The Dutch Supreme Court has confirmed that a Russian judgment declaring the bankruptcy of Yukos should be denied recognition on public policy grounds, ending a long-running battle for control of the Russian oil company’s international assets. In a decision dated 18 January, the court upheld a 2017 ruling by the Amsterdam Court of Appeal that the Russian authorities had deliberately sought to bankrupt the oil company. The ruling means that the Dutch courts will not recognise the authority of Yukos’ liquidator to deal in the oil company’s assets…In the latest ruling, the Supreme Court observed that the “principle of mutual trust” in the administration of foreign judgments did not apply in the absence of an international regulation that requires Dutch recognition of the Russian bankruptcy judgment.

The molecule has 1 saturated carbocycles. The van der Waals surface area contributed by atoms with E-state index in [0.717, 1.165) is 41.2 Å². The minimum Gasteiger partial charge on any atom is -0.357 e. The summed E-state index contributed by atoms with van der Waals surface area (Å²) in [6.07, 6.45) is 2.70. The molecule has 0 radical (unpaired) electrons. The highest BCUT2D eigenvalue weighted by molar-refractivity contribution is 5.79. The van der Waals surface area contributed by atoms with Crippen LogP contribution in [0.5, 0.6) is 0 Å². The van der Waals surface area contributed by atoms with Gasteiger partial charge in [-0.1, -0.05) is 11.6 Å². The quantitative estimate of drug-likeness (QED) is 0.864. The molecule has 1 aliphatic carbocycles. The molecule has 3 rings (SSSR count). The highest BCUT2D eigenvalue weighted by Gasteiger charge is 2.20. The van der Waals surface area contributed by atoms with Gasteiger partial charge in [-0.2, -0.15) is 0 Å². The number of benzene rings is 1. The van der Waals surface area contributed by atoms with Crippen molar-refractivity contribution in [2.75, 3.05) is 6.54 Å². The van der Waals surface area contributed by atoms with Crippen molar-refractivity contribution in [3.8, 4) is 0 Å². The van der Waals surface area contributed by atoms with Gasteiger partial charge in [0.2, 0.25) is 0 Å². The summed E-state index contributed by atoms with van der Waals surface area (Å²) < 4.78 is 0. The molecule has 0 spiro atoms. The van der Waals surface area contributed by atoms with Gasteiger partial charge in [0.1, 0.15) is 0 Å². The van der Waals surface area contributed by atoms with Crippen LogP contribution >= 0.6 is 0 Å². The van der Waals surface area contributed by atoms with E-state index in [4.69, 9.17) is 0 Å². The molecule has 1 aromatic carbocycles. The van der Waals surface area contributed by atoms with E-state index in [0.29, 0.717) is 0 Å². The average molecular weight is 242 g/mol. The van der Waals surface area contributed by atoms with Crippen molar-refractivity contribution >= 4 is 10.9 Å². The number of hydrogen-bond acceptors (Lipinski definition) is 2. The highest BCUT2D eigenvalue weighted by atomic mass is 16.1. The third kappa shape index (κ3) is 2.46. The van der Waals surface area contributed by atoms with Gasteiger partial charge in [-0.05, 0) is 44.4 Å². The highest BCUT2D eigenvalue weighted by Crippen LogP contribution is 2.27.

The court said recognition was dependent on certain conditions, including that the foreign legal proceedings satisfy the requirements of proper justice and that recognition is not in conflict with Dutch public policy… Former Yukos CEO Steven Theede, who sits on the board of the Yukos Foundation, a Dutch entity that represents the interests of the oil company’s former shareholders, said in a statement that the Dutch Supreme Court ruling is “extremely satisfying” and that it recognises “the blatant theft” of Yukos by the Russian Federation. He described the decision as a “good day for the rule of law” and for the former shareholders. De Brauw Blackstone Westbroek partner Eelco Meerdink says, “It is thanks to the steadfast commitment of the Yukos Foundation board members that assets located outside of Russia are now available for the benefit of shareholders of Yukos Oil.”
Click here to read the original article.